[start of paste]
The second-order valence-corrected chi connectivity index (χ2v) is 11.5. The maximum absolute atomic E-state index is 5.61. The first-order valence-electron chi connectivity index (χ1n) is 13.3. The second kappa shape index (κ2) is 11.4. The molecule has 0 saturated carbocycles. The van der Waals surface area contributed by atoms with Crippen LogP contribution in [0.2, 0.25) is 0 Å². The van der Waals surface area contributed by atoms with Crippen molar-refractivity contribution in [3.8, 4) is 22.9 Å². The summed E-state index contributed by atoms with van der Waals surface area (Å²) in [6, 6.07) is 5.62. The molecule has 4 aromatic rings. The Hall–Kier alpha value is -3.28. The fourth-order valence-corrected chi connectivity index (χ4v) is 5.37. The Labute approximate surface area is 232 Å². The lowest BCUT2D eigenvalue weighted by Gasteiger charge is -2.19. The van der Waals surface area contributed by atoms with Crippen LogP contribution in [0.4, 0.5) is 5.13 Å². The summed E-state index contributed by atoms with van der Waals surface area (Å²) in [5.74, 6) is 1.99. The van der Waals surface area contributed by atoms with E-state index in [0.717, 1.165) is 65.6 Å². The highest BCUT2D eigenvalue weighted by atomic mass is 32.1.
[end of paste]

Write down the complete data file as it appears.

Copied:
The second-order valence-corrected chi connectivity index (χ2v) is 11.5. The maximum absolute atomic E-state index is 5.61. The first-order valence-electron chi connectivity index (χ1n) is 13.3. The second kappa shape index (κ2) is 11.4. The molecule has 0 saturated carbocycles. The van der Waals surface area contributed by atoms with Crippen LogP contribution in [0.2, 0.25) is 0 Å². The van der Waals surface area contributed by atoms with Crippen molar-refractivity contribution in [3.8, 4) is 22.9 Å². The summed E-state index contributed by atoms with van der Waals surface area (Å²) in [6, 6.07) is 5.62. The molecule has 4 aromatic rings. The Hall–Kier alpha value is -3.28. The fourth-order valence-corrected chi connectivity index (χ4v) is 5.37. The Labute approximate surface area is 232 Å². The lowest BCUT2D eigenvalue weighted by Gasteiger charge is -2.19. The van der Waals surface area contributed by atoms with Crippen LogP contribution in [0.4, 0.5) is 5.13 Å². The summed E-state index contributed by atoms with van der Waals surface area (Å²) in [5.74, 6) is 1.99. The van der Waals surface area contributed by atoms with E-state index in [0.717, 1.165) is 65.6 Å². The highest BCUT2D eigenvalue weighted by atomic mass is 32.1.